Thursday, September 22, 2011

Baylor student, PTSD victim violates "informal norm"

In a world of steel-eyed death where men are fighting to be warm... - Bob Dylan

BULLETIN: Associate Dean of Judicial Affairs Bethany J. McCraw issued a summons for Mr. Oestheimer to appear at the Baylor University campus police department on Tuesday for an interview about his appearance at the Jones Library dressed only in a thong. The experiment is an assignement of Sociology Professor Kevin Dougherty for his students to violate an "informal norm" and write a paper about the resulting reactions of authorities and observers.

The YouTube segment of the event in question has received 1,500 views since it was posted late last week. - The Legendary

Waco – On the campus of Baylor University

In a sociological experiment assigned by his professor, Brian Oestheimer was given the task of “violating an informal norm” by Professor Kevin Dougherty, PhD.

Mr. Oestheimer is a native of Orange County, California, an army combat veteran of the Iraq War who saw action in the 2\7th Mechanized Cavalry of the 1st Cavalry. He received an honorable discharge at Killeen's sprawling Ft. Hood Army base in November, 2004.

His military occupational specialty code was “11B,” or Rifleman. As is typical of young warriors returning from the latest 10-year war – or is it 20 - his body is heavily tattoed in the centuries-old fashion of men in the profession of arms.

A senior at Baylor, Mr. Oestheimer will graduate soon.

When Dr. Dougherty assigned the class their experimental task, he reportedly stripped off his suit, tie, coat, shirt and trousers as he spoke, to stand before the class of about 250 in shorts and a wife beater t-shirt.

The professor has recently made the news probing similar attitudes and beliefs.

Dr. Dougherty recently released one of the most comprehensive surveys ever undertaken in America of peoples' attitudes toward work, religion, politics and mental health.

A total random sample of 1,714 adults answered a battery of 300 questions for the Gallup Organization in 2010.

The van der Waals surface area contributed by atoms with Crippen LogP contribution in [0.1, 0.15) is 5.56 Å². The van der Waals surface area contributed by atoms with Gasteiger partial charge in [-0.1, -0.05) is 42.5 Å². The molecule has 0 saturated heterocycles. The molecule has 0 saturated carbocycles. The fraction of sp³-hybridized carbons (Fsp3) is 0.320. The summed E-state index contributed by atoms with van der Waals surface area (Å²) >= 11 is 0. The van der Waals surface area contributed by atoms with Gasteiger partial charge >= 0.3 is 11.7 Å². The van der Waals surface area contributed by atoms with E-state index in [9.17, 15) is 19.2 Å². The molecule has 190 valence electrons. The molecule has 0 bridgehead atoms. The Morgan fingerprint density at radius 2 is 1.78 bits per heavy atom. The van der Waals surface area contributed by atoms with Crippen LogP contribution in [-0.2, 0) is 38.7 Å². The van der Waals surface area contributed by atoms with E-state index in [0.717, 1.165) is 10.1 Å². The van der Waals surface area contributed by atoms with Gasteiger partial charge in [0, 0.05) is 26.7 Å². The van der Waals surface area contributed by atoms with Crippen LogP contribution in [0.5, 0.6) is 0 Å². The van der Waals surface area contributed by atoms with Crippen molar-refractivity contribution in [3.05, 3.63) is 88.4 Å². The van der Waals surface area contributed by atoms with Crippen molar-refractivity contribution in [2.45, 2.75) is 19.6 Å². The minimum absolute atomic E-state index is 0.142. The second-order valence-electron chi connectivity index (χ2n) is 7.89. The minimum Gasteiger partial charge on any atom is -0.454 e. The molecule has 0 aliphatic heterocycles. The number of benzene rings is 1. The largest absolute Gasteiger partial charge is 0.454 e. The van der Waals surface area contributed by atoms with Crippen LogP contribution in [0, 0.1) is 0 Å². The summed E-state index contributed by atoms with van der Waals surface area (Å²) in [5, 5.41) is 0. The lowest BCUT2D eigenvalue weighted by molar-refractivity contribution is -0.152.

"What we found most significant is that there's this belief that work consumes so much of people's time that they have nothing left over to participate in religion," he said. "That appears to be the opposite. If anything, we're showing even more participation."

While independent business owners have much the same attitudes about religion, entrepreneurs tend to pray more, according to the survey, which showed that 34% prayed at least several times a day and 32% practice meditation.

Paul Froese, as associate professor of sociology and a research fellow in the Institute for Studies of Religion at Baylor. He says some of the candidates are already ramping up their "God talk" to appeal to voters who want less government.

The survey took an extensive look at how faith in God sustains the American dream. The data showed that those who believe strongly in God's plan earn less and have less education, and they are most likely to believe that the government is intrusive, healthy people don't deserve unemployment benefits and anything is possible with hard work.

People from that set report far fewer mental health issues.

"When they talk about God, it's shorthand for conservative economic policy. They're embracing a free-market society like a religious faith," Froese said. "And religious language is going to be found on both sides of the aisle. We've already got (Michele) Bachman and (Rick) Perry holding prayer rallies, and President Obama quoting Scripture."